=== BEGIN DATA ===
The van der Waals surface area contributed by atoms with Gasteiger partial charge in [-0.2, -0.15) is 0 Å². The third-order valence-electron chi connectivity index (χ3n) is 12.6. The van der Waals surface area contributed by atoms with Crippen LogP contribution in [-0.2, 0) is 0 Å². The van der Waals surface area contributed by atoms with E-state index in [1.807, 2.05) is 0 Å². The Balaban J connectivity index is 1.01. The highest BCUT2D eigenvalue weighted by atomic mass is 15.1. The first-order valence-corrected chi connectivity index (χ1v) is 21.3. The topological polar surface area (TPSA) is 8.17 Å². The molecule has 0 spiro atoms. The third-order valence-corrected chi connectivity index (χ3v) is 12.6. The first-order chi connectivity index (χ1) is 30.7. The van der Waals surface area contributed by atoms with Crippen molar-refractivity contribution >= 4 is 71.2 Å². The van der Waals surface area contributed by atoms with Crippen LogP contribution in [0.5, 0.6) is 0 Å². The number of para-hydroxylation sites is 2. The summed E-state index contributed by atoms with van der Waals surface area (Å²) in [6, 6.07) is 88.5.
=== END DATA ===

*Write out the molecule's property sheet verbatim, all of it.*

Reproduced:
The van der Waals surface area contributed by atoms with Gasteiger partial charge in [-0.2, -0.15) is 0 Å². The third-order valence-electron chi connectivity index (χ3n) is 12.6. The van der Waals surface area contributed by atoms with Crippen LogP contribution in [-0.2, 0) is 0 Å². The van der Waals surface area contributed by atoms with E-state index in [1.807, 2.05) is 0 Å². The Balaban J connectivity index is 1.01. The highest BCUT2D eigenvalue weighted by atomic mass is 15.1. The first-order valence-corrected chi connectivity index (χ1v) is 21.3. The topological polar surface area (TPSA) is 8.17 Å². The molecule has 0 spiro atoms. The third-order valence-corrected chi connectivity index (χ3v) is 12.6. The first-order chi connectivity index (χ1) is 30.7. The van der Waals surface area contributed by atoms with Crippen molar-refractivity contribution >= 4 is 71.2 Å². The van der Waals surface area contributed by atoms with Crippen LogP contribution in [0.5, 0.6) is 0 Å². The number of para-hydroxylation sites is 2. The summed E-state index contributed by atoms with van der Waals surface area (Å²) in [6, 6.07) is 88.5.